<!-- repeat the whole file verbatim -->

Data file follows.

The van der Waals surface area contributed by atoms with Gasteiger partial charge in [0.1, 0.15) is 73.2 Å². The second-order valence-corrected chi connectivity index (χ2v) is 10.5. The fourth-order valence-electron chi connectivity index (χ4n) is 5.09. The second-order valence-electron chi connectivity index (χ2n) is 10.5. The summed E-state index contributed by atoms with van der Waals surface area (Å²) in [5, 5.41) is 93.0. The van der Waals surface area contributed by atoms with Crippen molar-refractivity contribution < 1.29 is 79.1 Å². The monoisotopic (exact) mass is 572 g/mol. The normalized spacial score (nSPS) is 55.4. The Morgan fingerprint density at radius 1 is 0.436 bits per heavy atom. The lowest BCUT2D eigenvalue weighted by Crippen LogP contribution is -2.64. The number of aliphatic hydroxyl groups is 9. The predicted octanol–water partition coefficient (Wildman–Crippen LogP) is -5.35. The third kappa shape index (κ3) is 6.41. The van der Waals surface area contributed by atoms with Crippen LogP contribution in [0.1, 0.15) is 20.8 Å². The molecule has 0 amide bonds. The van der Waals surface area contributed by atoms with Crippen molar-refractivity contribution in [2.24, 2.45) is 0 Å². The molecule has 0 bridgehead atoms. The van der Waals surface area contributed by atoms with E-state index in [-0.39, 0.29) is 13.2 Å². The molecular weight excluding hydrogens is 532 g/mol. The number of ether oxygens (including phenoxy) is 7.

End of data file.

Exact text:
The van der Waals surface area contributed by atoms with Gasteiger partial charge in [0.1, 0.15) is 73.2 Å². The second-order valence-corrected chi connectivity index (χ2v) is 10.5. The fourth-order valence-electron chi connectivity index (χ4n) is 5.09. The second-order valence-electron chi connectivity index (χ2n) is 10.5. The summed E-state index contributed by atoms with van der Waals surface area (Å²) in [5, 5.41) is 93.0. The van der Waals surface area contributed by atoms with Crippen molar-refractivity contribution < 1.29 is 79.1 Å². The monoisotopic (exact) mass is 572 g/mol. The normalized spacial score (nSPS) is 55.4. The Morgan fingerprint density at radius 1 is 0.436 bits per heavy atom. The lowest BCUT2D eigenvalue weighted by Crippen LogP contribution is -2.64. The number of aliphatic hydroxyl groups is 9. The predicted octanol–water partition coefficient (Wildman–Crippen LogP) is -5.35. The third kappa shape index (κ3) is 6.41. The van der Waals surface area contributed by atoms with Crippen LogP contribution in [0.1, 0.15) is 20.8 Å². The molecule has 0 amide bonds. The van der Waals surface area contributed by atoms with Crippen molar-refractivity contribution in [2.24, 2.45) is 0 Å². The molecule has 0 bridgehead atoms. The van der Waals surface area contributed by atoms with E-state index in [-0.39, 0.29) is 13.2 Å². The molecular weight excluding hydrogens is 532 g/mol. The number of ether oxygens (including phenoxy) is 7.